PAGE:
Likely Changes in Federal Taxes
On last Sunday’s 60 Minutes program, Speaker Paul Ryan said that Congress would most likely enact many of the tax changes proposed by Donald Trump. Considering that Republicans control both houses on Congress and most of the Trump tax plan was based on Paul Ryan’s proposals, it seems fairly certain that almost all of the proposed changes will be included in tax legislation. There may be some modifications in the exemption amounts and tax percentages to reduce the impact on the deficit, but it is worthwhile to see what the Trump proposals are.
Individual Income Tax
The Trump Plan will collapse the current seven tax brackets to three brackets. The rates and breakpoints are as shown below. Low-income Americans will have an effective income tax rate of 0. The tax brackets are similar to those in the House GOP tax blueprint.
Brackets & Rates for Married-Joint filers:
Less than $75,000: 12% More than $75,000 but less than $225,000: 25% More than $225,000: 33% *Brackets for single filers are ½ of these amounts
The Trump Plan will retain the existing capital gains rate structure (maximum rate of 20 percent) with tax brackets shown above. Carried interest will be taxed as ordinary income.
The 3.8 percent Obamacare tax on investment income will be repealed, as will the alternative minimum tax.
The Trump Plan will increase the standard deduction for joint filers to $30,000, from $12,600, and the standard deduction for single filers will be $15,000. The personal exemptions will be eliminated as will the head-of-household filing status.
In addition, the Trump Plan will cap itemized deductions at $200,000 for Married-Joint filers or $100,000 for Single filers.
The Trump Plan will repeal the death tax, but capital gains held until death and valued over $10 million will be subject to tax to exempt small businesses and family farms. To prevent abuse, contributions of appreciated assets into a private charity established by the decedent or the decedent’s relatives will be disallowed.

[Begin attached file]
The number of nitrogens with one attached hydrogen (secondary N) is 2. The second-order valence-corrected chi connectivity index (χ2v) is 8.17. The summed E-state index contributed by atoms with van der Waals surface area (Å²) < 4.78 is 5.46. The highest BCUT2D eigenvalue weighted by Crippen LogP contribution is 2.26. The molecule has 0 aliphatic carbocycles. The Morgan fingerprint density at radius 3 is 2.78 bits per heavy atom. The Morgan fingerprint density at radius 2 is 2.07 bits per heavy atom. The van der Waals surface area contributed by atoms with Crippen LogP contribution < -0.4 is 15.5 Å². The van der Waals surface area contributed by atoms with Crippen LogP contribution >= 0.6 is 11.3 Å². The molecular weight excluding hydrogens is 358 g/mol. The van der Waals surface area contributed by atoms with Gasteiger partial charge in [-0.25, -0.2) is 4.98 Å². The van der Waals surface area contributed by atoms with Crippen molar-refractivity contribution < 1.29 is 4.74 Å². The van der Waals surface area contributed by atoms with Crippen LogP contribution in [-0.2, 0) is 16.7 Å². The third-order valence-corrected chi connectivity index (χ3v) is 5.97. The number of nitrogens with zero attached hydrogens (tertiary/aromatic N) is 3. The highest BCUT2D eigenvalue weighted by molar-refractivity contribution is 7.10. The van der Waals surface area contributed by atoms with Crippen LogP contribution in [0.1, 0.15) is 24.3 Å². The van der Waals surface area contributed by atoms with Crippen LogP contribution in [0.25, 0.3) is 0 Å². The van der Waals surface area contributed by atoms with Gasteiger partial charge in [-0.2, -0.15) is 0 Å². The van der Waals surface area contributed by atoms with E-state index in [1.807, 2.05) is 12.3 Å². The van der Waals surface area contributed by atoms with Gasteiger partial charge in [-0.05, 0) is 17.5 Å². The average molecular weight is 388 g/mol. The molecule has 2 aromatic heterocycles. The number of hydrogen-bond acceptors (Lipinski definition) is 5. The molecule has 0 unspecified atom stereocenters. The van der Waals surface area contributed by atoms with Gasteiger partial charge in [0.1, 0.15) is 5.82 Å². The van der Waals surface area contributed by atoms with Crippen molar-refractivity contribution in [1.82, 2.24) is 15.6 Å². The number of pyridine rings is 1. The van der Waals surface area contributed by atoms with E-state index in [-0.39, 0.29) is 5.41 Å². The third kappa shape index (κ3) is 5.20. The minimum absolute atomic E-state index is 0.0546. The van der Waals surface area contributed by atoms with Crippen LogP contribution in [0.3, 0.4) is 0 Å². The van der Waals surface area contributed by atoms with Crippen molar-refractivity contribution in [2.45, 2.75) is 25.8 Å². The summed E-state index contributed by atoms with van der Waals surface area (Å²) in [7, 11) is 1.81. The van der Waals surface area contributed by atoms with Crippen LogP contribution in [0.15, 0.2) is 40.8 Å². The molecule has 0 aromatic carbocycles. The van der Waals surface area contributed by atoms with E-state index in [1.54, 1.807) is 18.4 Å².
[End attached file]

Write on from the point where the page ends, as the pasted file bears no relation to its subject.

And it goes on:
Americans will be able to take an above-the-line deduction for children under age 13 that will be capped at state average for age of child, and for eldercare for a dependent. The exclusion will not be available to taxpayers with total income over $500,000 Married-Joint /$250,000 Single, and because of the cap on the size of the benefit, working and middle class families will see the largest percentage reduction in their taxable income.
The childcare exclusion would be provided to families who use stay-at-home parents or grandparents as well as those who use paid caregivers, and would be limited to 4 children per taxpayer. The eldercare exclusion would be capped at $5,000 per year. The cap would increase each year at the rate of inflation.
The Trump Plan would offer spending rebates for childcare expenses to certain low-income taxpayers through the Earned Income Tax Credit (EITC). The rebate would be equal to 7.65 percent of remaining eligible childcare expenses, subject to a cap of half of the payroll taxes paid by the taxpayer (based on the lower-earning parent in a two-earner household).
This rebate would be available to married joint filers earning $62,400 ($31,200 for single taxpayers) or less. Limitations on costs eligible for exclusion and the number of beneficiaries would be the same as for the basic exclusion. The ceiling would increase with inflation each year.
All taxpayers would be able to establish Dependent Care Savings Accounts (DCSAs) for the benefit of specific individuals, including unborn children. Total annual contributions to a DCSA are limited to $2,000 per year from all sources, which include the account owner (parent in the case of a minor or the person establishing elder care account), immediate family members of the account owner, and the employer of the account owner. When established for children, the funds remaining in the account when the child reaches 18 can be used for education expenses, but additional contributions could not be made.
To encourage lower-income families to establish DCSAs for their children, the government will provide a 50 percent match on parental contributions of up to $1,000 per year for these households. When parents fill out their taxes they can check a box to directly deposit any portion of their EITC into their Dependent Care Savings Account. All deposits and earnings thereon will be free from taxation, and unused balances can rollover from year to year.
Source for Trump’s Tax Plan: